Environment Day began at the Conservancy of Southwest Florida headquarters. Chad Crawford, host of popular TV show How To Do Florida, started the morning with a passionate presentation about his mission to spread appreciation for his native state through his series of award-winning television programs. Conservancy President and CEO, Rob Moher; Keith Laakonen, Director of the Rookery Bay Reserve; and Nick Penniman, the incoming board chairman of the Smithsonian Environmental Research Center, discussed the importance of the preservation of the Everglades, our mangrove and aquatic preserves and indigenous wildlife, as well as current strategies to make all these things happen.

The second part of the morning session consisted of presentations on the drainage of Lake Okeechobee, and important water-flow issues into the Everglades and southwest Florida. Lt. Col. Jennifer Reynolds of the Army Corps of Engineers; Frank Jackalone, Florida director of the Sierra Club; and Judy Clayton Sanchez, director of corporate communications for US Sugar, explained the complexity of various solutions to deal with Florida’s complex water challenges. A spirited but civil Q&A discussion of the important questions around this issue then ensued.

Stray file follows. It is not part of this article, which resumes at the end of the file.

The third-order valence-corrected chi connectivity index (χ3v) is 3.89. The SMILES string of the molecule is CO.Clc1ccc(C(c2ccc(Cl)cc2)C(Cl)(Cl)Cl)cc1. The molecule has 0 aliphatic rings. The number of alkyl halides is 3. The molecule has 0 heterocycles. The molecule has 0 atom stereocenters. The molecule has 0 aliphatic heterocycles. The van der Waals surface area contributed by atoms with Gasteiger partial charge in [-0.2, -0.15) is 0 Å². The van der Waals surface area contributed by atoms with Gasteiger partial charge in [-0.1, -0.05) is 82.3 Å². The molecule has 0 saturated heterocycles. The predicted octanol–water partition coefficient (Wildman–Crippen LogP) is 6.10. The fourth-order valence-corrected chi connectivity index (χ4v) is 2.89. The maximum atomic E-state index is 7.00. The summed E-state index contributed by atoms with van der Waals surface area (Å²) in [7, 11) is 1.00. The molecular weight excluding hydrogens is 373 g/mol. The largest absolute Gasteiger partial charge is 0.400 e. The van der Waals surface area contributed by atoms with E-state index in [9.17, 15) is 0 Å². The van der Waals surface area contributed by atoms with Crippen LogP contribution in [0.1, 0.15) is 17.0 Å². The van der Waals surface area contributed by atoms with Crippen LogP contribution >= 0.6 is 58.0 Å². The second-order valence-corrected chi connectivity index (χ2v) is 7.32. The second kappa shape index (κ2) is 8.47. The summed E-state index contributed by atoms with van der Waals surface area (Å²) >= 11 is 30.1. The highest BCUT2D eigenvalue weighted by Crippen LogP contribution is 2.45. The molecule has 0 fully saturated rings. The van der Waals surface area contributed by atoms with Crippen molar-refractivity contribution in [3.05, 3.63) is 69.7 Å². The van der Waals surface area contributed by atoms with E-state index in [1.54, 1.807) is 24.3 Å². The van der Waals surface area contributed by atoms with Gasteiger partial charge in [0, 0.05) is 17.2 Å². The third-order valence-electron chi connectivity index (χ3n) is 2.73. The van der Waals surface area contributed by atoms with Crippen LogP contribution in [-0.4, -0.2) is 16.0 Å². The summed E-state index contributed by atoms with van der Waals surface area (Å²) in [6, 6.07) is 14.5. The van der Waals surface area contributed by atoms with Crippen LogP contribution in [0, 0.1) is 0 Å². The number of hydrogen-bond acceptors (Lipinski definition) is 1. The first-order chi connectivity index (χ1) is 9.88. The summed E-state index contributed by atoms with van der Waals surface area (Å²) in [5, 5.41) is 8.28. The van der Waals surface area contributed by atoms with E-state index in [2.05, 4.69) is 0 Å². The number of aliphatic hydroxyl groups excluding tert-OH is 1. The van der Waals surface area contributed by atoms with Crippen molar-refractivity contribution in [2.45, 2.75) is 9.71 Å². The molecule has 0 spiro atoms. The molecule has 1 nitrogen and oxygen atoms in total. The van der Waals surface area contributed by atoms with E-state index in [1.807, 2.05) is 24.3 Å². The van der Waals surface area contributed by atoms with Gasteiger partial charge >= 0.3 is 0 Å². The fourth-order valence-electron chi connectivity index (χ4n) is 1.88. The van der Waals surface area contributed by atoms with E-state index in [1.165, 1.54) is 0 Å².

Lunch followed at the Naples Grande resort, where Chad Crawford presented his new television show, Flip Your Yard, an energetic series about transforming conventional properties into self-sustaining oases of indigenous and Florida-friendly plants. The keynote speaker of the day, Henk Ovink, Special Envoy for International Water Affairs of the Kingdom of the Netherlands, gave a mesmerizing presentation on how thinking outside the box and emphasizing mutual benefits for all parties can change the grim outcome of sea level rise. Mr. Ovink was accompanied by Nathalie Olijslager, Consul General of the Netherlands, and Deputy Consul General, Mina Kallenberg.

Kathy Worley, Director of Environmental Science at the Conservancy, led an excursion to Clam Pass and discussed the effects of erosion, dredging, and pollution on mangroves, sea-grasses, and oyster beds. Finally, the class returned to the Conservancy, where nature photographer John Brady presented his beautiful regional nature photos, and answered questions on his techniques and resources available to all of us.